How to safely dispose of an old credit card
By Benjamin Salisbury
If you have an old credit card that you no longer use, make sure you get rid of it the right way. After all, a credit card is not like normal rubbish, you can't simply throw it into the bin where anyone could recover it.
Fraud figures from the UK Cards Association show that in 2014 there were almost 134,000 cases of fraud on lost or stolen UK-issued cards, totalling £60 million in losses.
"If you have a credit card that you no longer wish to use, it's a good idea to contact the card company and close the account," Richard Koch, head of policy at The UK Cards Association said in an emailed response to questions. "You should then cut up the card and dispose of it securely. By cancelling your card, you will ensure that no one else can use it, protecting yourself from any potentially fraudulent activity."
Here are some simple guidelines to safely get rid of an old or expired credit card:
off the balance, then inform the issuer
First, pay off the balance on the card. You won't be able to close the account if there is a balance. You can still destroy the card, of course, but simply destroying the card does not close the account. If you fail to close the account, you could end up with inactivity fees, plus it leaves you more susceptible to fraud because you won't be paying as close attention to the account.
Then, tell your credit card provider that you would like to close your credit card account. This ensures that financial companies and credit rating agencies have the correct and current financial information about you.
The card provider will then close the record attached to the card. This will reduce the amount of credit that agencies believe you have access to, which will have implications for your credit score.
"For each card, tell the provider that you wish to close the account and get them to confirm in writing once this has been done," James Jones, head of consumer affairs at Experian, said in an emailed response to questions. "You should also make a note to check your credit report around six weeks later just to make sure the record of the card has been updated to ‘settled'."
Keep an eye out for signs of fraud, such as: unexpected call charges on your mobile phone bill, delivery of expensive new electrical equipment that you haven't ordered or paid for, a surprise post, letter or phone call from a debt collector or bailiff, or a court summons.
to destroy your card
Here are five ways you can ensure your card is useless to anyone once you throw it out, according to Koch and the UK Cards Association:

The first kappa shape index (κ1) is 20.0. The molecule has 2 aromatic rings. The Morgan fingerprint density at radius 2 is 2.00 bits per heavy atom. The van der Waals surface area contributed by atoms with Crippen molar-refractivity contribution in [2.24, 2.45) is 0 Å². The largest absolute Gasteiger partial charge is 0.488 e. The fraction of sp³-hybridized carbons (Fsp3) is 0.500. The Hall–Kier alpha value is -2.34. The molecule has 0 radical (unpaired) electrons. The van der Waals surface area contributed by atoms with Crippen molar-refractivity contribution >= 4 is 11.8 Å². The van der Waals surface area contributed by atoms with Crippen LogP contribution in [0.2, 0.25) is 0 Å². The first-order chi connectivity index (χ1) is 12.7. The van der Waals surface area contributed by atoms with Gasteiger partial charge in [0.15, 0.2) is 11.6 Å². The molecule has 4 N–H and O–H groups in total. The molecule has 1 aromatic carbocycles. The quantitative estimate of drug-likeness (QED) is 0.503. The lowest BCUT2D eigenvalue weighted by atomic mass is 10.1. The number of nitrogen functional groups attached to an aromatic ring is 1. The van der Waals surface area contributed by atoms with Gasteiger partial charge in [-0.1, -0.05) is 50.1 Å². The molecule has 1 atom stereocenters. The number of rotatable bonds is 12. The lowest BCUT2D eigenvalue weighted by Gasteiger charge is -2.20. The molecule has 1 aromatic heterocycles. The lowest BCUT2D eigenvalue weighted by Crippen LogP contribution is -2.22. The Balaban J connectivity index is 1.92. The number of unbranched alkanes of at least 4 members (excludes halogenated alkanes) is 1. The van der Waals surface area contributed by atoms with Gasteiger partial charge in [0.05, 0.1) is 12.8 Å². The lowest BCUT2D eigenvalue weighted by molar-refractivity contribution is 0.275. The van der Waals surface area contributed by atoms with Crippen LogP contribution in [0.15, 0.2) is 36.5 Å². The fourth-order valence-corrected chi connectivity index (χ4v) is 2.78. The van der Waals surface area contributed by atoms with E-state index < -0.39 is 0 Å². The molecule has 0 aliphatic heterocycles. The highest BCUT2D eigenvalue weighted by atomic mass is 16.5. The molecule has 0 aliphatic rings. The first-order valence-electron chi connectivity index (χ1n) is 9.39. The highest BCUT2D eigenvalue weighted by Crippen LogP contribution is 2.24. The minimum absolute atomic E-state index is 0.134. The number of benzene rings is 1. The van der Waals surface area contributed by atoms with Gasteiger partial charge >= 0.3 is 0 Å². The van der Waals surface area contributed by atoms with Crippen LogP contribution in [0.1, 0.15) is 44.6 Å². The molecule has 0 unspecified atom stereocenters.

Use a pair of scissors to cut up the card carefully. Don't just cut it in half; cut it into separate strips, focusing on the stripe on the back, which contains your personal data. Ideally, you should cut up each block of four numbers into two bits and then cut the signature, magnetic stripe and security code into very small pieces.
Run a magnet along the magnetic stripe for about a minute to demagnetise the card. The stripe contains all of your personal data; demagnetising it makes your credit card unusable. However, this requires a particularly strong magnet.
"Cards are resistant to magnetic interference, so it would need to be a strong magnet to demagnetise the stripe, and that might not include a fridge one," said Koch.
If you cut up the card, you shouldn't need to demagnetise it; doing so is just an extra step you can take before you cut it up if you want to be extra cautious.
If you are unable to cut up the card to destroy the chip, you could smash the chip into small pieces using a hammer. The embedded chip contains sensitive cardholder data, so it is important to destroy the chip as well as the magnetic strip.
After destroying the card, shred related documents with a cross-cutting shredder to avoid leaving behind a paper trail. Your credit card statements and other documents contain valuable information, too.
Pay attention to how and where you put the plastic credit card shards and shredded documents. Don't put everything in the same bag, split it into separate bags or even toss different pieces on different collection days.
Use common sense and be aware of behaviour that reduces fraud prevention. By following these steps to destroy unused or expired credit cards, you can greatly reduce the likelihood of fraudsters or identity thieves getting hold of your personal information.See related: How to cancel a credit card, Keep only the cards you need
Published: 3 August 2016
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